Even if we assume that a nation cannot exist without borders (itself a contestable claim because many nations have historically had unclear or contested boundaries), it does not follow that the maintenance of borders requires immigration restrictions. In reality, borders have a wide range of other functions, besides regulating immigration. For example, they define the territory within which a given government’s laws are binding, and also the land area within which it may deploy its armed forces without getting permission from other governments. If all immigration restrictions were abolished tomorrow, borders could readily continue to facilitate these and other purposes. A nation that doesn’t exclude peaceful migrants can still bar invading armies.
If we take Trump’s theory (and others like it) seriously, the Declaration of Independence did not make the United States a nation because it did not establish any immigration restrictions. Even worse, it condemned George III for “obstructing the laws for naturalization of foreigners [and] refusing to pass others to encourage their migration hither.” Instead of celebrating Independence Day on July 4, we should commemorate the enactment of the Chinese Exclusion Act. Jefferson Davis and his friends need not have taken the trouble of trying to secede from the United States in 1861. They should instead have argued that it simply did not exist in the first place.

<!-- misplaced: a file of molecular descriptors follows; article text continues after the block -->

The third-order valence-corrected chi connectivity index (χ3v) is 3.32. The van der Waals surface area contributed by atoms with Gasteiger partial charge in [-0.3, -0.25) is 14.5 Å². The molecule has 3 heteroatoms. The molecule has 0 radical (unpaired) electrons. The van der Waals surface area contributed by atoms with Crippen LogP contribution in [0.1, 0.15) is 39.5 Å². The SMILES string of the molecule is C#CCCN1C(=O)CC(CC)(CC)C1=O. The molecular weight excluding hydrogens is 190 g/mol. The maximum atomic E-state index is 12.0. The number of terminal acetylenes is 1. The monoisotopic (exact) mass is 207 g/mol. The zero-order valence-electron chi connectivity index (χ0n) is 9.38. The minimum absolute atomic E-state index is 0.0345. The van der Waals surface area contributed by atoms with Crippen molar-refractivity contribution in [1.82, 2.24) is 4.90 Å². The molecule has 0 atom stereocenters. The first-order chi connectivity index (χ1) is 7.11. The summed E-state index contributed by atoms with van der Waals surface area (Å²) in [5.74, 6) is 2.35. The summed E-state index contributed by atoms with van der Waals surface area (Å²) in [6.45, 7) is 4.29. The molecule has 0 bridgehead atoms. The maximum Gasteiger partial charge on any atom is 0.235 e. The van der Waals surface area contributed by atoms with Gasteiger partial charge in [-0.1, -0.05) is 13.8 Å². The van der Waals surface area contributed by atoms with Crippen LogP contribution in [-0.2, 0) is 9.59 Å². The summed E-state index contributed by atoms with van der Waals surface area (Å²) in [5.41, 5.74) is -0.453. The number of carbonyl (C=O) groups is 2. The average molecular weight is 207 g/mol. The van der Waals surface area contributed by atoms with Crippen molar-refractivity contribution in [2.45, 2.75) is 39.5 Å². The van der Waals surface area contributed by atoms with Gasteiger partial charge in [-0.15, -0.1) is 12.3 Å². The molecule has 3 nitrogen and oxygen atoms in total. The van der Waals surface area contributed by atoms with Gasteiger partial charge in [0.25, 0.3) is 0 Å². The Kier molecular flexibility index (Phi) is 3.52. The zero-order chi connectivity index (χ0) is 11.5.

UPDATE: I should emphasize that this post addresses only the claim that the inherent nature of nations requires them to impose immigration restrictions. It does not consider claims that immigration might have negative effects on nations (without causing them to cease existing), or even exclude the possibility that there might be extreme situations where the negative effects of immigration are so great that the nation in question collapses. The validity of such claims may vary from case to case, and certainly is not inherent in the definition of what it means to be a nation. Moreover, even where immigration causes some negative effects, it is often possible to mitigate or eliminate them without restricting migration itself (which is not true of claims that immigration restrictions are inherently necessary for the existence of a nation).
UPDATE #2: It is worth noting that claiming that nations can’t exist without immigration restrictions is not the same thing as claiming they can’t exist without restricting freedom of movement in some way. There are a variety of situations where restrictions on the movements of foreigners might be justified in cases where we would also be justified in restricting the movement of comparably situated native-born residents. For example, governments are often justified in restricting the movements of terrorists, violent criminals, spies, and carriers of contagious diseases, regardless of their nationality. Immigration restrictions, by contrast, forbid entry simply on the basis of where the person in question was born or resides.